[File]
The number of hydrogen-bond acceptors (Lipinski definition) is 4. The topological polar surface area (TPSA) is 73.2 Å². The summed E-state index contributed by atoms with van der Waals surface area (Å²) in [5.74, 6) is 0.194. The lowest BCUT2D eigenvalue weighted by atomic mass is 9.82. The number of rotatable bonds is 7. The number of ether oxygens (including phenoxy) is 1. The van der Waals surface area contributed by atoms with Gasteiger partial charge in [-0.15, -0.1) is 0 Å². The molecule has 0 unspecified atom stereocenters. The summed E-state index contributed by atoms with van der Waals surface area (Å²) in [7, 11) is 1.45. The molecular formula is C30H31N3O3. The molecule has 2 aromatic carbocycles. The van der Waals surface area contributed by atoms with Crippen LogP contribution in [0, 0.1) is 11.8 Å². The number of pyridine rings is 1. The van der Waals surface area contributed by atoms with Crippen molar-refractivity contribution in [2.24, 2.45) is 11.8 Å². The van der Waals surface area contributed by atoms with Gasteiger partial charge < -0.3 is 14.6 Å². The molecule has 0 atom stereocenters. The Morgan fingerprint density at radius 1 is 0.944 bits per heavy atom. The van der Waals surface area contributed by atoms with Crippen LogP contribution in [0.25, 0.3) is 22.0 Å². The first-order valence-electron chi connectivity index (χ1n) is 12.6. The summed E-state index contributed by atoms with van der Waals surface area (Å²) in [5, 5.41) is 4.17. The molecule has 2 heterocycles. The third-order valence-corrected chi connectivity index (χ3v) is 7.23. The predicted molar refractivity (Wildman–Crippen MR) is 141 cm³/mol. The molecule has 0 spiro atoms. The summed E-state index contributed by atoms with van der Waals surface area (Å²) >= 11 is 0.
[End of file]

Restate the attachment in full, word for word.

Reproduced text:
The number of hydrogen-bond acceptors (Lipinski definition) is 4. The topological polar surface area (TPSA) is 73.2 Å². The summed E-state index contributed by atoms with van der Waals surface area (Å²) in [5.74, 6) is 0.194. The lowest BCUT2D eigenvalue weighted by atomic mass is 9.82. The number of rotatable bonds is 7. The number of ether oxygens (including phenoxy) is 1. The van der Waals surface area contributed by atoms with Gasteiger partial charge in [-0.15, -0.1) is 0 Å². The molecule has 0 unspecified atom stereocenters. The summed E-state index contributed by atoms with van der Waals surface area (Å²) in [7, 11) is 1.45. The molecular formula is C30H31N3O3. The molecule has 2 aromatic carbocycles. The van der Waals surface area contributed by atoms with Crippen LogP contribution in [0, 0.1) is 11.8 Å². The number of pyridine rings is 1. The van der Waals surface area contributed by atoms with Crippen molar-refractivity contribution in [2.24, 2.45) is 11.8 Å². The van der Waals surface area contributed by atoms with Gasteiger partial charge < -0.3 is 14.6 Å². The molecule has 0 atom stereocenters. The Morgan fingerprint density at radius 1 is 0.944 bits per heavy atom. The van der Waals surface area contributed by atoms with Crippen LogP contribution in [0.25, 0.3) is 22.0 Å². The first-order valence-electron chi connectivity index (χ1n) is 12.6. The summed E-state index contributed by atoms with van der Waals surface area (Å²) in [5, 5.41) is 4.17. The molecule has 2 heterocycles. The third-order valence-corrected chi connectivity index (χ3v) is 7.23. The predicted molar refractivity (Wildman–Crippen MR) is 141 cm³/mol. The molecule has 0 spiro atoms. The summed E-state index contributed by atoms with van der Waals surface area (Å²) >= 11 is 0.